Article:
The road to effective HIV vaccines is littered with many hurdles and blockades that cause vaccines to be ineffective. One of the main reasons why HIV leads to many ineffective drug vaccines is because of its ability to mutate rapidly. The rapid mutation of HIV allows the virus to avoid potential vaccines such as antibody vaccines that could neutralize the virus or help facilitate the death of the virus. As a result of the rapid mutation, many current scientists are looking into new ways to fight off the virus. A couple of the new methods in stopping the virus include targeting specific proteins that make up HIV that allow it to mutate and infect immune cells. Scientists are also looking into methods that enhance the host antiviral proteins found in the immune cells. In a new study from Kumamoto University, researchers have discovered a new method in reducing the infectivity of HIV-1 (the usual HIV strain found in humans). What the researchers discovered could lead to a potentially new development of vaccines in fighting HIV. The scientists discovered the use of a recent protein called GANP (germinal center-associated nuclear protein) that enhances the facilitation of the host antiretroviral protein called A3G (its function causes hypermutations in newly synthesized viral DNA) into the viral capsid in the absence of the HIV accessory protein Vif.
The function of HIV’s accessory protein Vif is to promote the synthesis of proviral DNA by inhibiting a host antiviral protein. The host antiviral protein that Vif inhibits is APOBEC3G where Vif degrades the protein by facilitating the APOBEC3G to a proteasome. In the absence of HIV, APOBEC3G normally functions as an antiviral cytidine deaminase enzyme that converts a cytidine to a uracil (C to U) in viral RNA.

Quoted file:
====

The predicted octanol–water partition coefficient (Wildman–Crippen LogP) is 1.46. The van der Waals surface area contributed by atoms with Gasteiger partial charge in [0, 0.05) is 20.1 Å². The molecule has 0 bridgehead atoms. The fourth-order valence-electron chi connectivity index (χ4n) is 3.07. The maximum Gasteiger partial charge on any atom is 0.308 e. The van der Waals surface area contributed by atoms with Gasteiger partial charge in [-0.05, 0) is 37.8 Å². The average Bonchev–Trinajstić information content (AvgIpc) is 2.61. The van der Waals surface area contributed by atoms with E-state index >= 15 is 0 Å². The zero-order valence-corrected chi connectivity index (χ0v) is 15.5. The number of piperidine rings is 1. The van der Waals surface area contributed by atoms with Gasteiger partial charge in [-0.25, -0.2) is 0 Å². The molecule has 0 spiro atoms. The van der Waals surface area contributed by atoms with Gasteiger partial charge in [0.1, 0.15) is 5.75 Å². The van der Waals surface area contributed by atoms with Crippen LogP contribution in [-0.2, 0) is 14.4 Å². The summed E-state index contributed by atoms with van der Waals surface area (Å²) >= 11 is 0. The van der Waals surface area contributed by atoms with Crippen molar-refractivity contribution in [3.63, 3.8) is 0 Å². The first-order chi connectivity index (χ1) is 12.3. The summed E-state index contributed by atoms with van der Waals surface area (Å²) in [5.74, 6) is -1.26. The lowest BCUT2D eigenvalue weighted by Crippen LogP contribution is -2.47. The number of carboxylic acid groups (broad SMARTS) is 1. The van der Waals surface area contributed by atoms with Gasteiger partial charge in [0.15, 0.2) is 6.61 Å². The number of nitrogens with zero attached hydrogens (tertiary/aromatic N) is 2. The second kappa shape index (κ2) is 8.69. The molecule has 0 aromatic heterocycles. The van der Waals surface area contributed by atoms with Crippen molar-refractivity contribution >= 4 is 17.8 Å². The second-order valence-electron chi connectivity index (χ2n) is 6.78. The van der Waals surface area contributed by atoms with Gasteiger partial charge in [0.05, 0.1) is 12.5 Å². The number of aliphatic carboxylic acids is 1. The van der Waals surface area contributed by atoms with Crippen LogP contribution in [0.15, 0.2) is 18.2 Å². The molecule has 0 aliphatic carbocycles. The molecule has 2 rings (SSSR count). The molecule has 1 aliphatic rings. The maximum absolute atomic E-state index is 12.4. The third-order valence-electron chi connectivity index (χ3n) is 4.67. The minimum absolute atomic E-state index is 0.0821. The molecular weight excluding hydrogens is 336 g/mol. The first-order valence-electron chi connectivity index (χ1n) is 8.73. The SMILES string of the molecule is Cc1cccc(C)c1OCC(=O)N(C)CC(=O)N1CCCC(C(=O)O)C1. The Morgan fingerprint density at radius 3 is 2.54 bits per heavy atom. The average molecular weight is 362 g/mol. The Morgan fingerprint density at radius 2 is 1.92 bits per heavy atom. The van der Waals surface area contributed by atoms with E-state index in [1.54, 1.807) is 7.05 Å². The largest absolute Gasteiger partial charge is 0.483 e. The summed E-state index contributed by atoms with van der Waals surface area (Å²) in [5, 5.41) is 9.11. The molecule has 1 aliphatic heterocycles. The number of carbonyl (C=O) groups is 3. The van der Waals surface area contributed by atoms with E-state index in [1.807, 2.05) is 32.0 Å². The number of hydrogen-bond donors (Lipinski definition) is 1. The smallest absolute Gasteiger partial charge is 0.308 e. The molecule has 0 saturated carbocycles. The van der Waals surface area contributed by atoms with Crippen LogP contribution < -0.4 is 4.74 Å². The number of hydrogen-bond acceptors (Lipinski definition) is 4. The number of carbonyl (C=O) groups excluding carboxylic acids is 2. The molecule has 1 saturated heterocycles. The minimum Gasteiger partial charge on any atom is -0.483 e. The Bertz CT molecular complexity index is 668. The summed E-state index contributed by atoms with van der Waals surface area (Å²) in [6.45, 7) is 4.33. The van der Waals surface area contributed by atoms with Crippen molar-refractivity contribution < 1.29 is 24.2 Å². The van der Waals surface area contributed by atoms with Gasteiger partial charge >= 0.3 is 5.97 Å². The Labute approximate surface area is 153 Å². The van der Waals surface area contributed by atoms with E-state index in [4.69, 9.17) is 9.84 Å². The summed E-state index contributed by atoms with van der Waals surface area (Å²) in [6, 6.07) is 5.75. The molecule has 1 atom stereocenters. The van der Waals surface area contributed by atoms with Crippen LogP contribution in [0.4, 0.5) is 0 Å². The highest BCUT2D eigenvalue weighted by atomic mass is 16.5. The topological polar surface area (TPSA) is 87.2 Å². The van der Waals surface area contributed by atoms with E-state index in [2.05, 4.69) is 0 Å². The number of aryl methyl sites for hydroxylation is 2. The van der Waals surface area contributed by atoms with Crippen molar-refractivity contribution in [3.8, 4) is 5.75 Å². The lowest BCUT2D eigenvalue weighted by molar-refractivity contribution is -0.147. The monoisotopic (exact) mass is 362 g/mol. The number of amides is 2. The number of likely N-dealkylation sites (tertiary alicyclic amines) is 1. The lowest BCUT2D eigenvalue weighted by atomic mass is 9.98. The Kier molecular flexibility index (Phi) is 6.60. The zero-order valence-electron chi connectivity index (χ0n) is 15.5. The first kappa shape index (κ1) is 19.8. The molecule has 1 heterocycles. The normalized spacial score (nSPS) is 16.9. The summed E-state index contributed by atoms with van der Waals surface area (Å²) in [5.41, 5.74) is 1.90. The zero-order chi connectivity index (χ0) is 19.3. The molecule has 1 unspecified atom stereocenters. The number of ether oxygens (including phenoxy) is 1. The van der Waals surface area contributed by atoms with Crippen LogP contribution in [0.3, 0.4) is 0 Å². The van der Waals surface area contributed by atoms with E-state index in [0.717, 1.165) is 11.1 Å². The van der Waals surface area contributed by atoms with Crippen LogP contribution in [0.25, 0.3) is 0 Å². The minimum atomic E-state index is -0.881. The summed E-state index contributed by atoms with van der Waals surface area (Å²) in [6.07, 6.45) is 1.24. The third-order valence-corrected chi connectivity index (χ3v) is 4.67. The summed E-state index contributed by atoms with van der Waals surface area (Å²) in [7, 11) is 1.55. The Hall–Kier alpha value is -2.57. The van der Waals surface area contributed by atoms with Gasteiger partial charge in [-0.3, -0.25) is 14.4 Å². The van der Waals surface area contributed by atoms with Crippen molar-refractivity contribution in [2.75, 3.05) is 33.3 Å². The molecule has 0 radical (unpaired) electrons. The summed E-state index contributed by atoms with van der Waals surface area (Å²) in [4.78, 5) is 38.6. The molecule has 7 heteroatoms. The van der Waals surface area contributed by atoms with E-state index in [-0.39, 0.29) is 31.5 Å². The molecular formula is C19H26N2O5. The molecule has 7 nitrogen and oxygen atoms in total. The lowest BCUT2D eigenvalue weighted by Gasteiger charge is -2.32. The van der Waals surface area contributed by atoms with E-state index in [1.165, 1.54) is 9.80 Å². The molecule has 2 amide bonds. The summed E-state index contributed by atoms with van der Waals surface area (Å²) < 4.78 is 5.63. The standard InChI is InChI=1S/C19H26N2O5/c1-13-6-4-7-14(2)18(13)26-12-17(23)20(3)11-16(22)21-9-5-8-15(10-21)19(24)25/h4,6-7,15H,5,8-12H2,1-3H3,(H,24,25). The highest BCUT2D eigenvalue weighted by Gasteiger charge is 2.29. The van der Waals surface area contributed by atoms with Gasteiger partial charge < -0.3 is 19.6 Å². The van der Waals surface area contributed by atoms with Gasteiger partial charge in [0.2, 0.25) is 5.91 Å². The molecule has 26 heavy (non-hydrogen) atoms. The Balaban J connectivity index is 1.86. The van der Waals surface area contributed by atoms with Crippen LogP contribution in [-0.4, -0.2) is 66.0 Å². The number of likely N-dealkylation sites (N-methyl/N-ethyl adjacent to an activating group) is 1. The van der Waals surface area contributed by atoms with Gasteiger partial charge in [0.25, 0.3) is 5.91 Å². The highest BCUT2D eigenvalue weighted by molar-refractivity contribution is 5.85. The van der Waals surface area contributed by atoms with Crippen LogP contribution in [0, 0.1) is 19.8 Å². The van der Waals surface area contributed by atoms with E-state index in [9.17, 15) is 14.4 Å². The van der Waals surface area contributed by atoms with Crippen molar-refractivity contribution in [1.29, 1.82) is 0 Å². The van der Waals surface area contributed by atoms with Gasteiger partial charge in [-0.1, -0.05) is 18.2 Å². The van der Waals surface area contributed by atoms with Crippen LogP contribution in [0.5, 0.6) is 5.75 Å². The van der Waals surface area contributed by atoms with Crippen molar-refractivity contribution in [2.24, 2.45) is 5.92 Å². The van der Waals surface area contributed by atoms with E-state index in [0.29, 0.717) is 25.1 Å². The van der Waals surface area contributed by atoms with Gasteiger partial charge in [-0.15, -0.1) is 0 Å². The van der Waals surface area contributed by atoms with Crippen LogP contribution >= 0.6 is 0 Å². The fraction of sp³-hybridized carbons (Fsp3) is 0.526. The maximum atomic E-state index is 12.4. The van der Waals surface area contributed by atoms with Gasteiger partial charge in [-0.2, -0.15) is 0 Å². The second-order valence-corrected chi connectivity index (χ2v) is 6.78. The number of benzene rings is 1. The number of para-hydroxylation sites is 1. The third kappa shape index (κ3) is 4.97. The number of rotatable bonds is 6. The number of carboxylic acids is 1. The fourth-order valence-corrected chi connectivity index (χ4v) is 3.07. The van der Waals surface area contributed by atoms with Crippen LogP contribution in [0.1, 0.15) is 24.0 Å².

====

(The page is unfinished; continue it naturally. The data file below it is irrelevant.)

In trying to get a visual understanding of the importance of APOBEC3G, here is a video that will demonstrate the general function of APOBEC3G on HIV:
In an effort to take advantage of APOBEC3G’s ability against viral RNA, the researchers tried to experiment and explore the combination of A3G (a protein of the family of APOBEC proteins that has the same ability) with GANP since GANP has shown in a previous study that it enhances the use of one of the other APOBEC proteins called AID. GANP is a protein that is upregulated when CD4+ T cells are activated so the researchers want to see how GANP interacts with A3G in the HIV virion during an HIV infection.
The researchers wanted to figure out the effect of the GANP within the virion core of HIV-1. In order for them to test out GANP’s effect in HIV-1 virions, the researchers produced a control HIV-1 virion versus a HIV-1 virion that was deficient in the accessory protein Vif, which they named ΔVif HIV-1 virion. As a result of testing the GANP protein in the two virions, they detected less of the GANP in the control compared to the Vif deficient HIV-1 virions. The difference in the levels of GANP between the control and Vif deficient virions meant that the Vif not only inhibits the action of A3G, but Vif also inhibits the action of GANP. Likewise, the absence of Vif increases the level of activity of the GANP. Afterwards, the researchers examined whether GANP affects A3G in the HIV-virion. To examine the affects, the researchers made another experiment where they separated the HIV-virion of both the control and Vif deficient cores from the rest of the cell components by pelleting the cores to see whether GANP and A3G were both located in the cores or in the supernatant liquid above the pellet. As a result, the GANP was located in the pellet where the cores are located while the A3G was located in both the pellet and the supernatant. Next, the researchers checked the location of A3G when GANP is absent. In the absence of GANP, A3G was mostly found in the supernatant liquid with about 10% A3G found in the pellet. From the data that the researchers gathered, they found out that GANP significantly increased the amount of A3G within the pellet while reducing the amount of A3G in the liquid outside of the core so GANP ultimately helps the activity of A3G facilitating inside the virion core of HIV.